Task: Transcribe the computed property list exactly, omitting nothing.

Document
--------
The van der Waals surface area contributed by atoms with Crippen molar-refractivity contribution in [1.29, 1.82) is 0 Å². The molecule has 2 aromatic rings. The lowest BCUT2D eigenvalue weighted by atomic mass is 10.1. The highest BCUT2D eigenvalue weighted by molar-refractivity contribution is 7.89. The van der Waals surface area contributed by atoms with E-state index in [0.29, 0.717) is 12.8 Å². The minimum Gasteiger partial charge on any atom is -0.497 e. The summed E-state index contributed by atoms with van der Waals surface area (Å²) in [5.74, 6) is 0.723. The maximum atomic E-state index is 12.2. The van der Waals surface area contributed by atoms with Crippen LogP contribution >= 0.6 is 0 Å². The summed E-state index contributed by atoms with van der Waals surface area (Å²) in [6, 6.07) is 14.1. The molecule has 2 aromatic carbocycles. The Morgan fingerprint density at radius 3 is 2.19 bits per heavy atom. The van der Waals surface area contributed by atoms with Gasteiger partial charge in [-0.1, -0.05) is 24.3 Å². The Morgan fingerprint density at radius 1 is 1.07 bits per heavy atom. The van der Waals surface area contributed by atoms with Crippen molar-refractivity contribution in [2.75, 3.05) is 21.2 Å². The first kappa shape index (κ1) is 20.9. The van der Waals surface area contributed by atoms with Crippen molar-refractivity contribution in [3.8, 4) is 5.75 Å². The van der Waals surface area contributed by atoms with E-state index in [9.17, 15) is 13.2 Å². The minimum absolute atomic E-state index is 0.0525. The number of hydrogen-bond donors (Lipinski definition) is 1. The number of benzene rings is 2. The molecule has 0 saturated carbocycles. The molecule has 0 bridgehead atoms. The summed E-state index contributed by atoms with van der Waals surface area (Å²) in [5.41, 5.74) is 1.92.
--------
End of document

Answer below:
The van der Waals surface area contributed by atoms with Crippen molar-refractivity contribution in [1.29, 1.82) is 0 Å². The molecule has 2 aromatic rings. The lowest BCUT2D eigenvalue weighted by atomic mass is 10.1. The highest BCUT2D eigenvalue weighted by molar-refractivity contribution is 7.89. The van der Waals surface area contributed by atoms with E-state index in [0.29, 0.717) is 12.8 Å². The minimum Gasteiger partial charge on any atom is -0.497 e. The summed E-state index contributed by atoms with van der Waals surface area (Å²) in [5.74, 6) is 0.723. The maximum atomic E-state index is 12.2. The van der Waals surface area contributed by atoms with Crippen LogP contribution >= 0.6 is 0 Å². The summed E-state index contributed by atoms with van der Waals surface area (Å²) in [6, 6.07) is 14.1. The molecule has 2 aromatic carbocycles. The Morgan fingerprint density at radius 3 is 2.19 bits per heavy atom. The van der Waals surface area contributed by atoms with Gasteiger partial charge in [-0.1, -0.05) is 24.3 Å². The Morgan fingerprint density at radius 1 is 1.07 bits per heavy atom. The van der Waals surface area contributed by atoms with Crippen molar-refractivity contribution in [2.75, 3.05) is 21.2 Å². The first kappa shape index (κ1) is 20.9. The van der Waals surface area contributed by atoms with Crippen molar-refractivity contribution in [3.8, 4) is 5.75 Å². The van der Waals surface area contributed by atoms with E-state index in [9.17, 15) is 13.2 Å². The minimum absolute atomic E-state index is 0.0525. The number of hydrogen-bond donors (Lipinski definition) is 1. The number of benzene rings is 2. The molecule has 0 saturated carbocycles. The molecule has 0 bridgehead atoms. The summed E-state index contributed by atoms with van der Waals surface area (Å²) in [5.41, 5.74) is 1.92.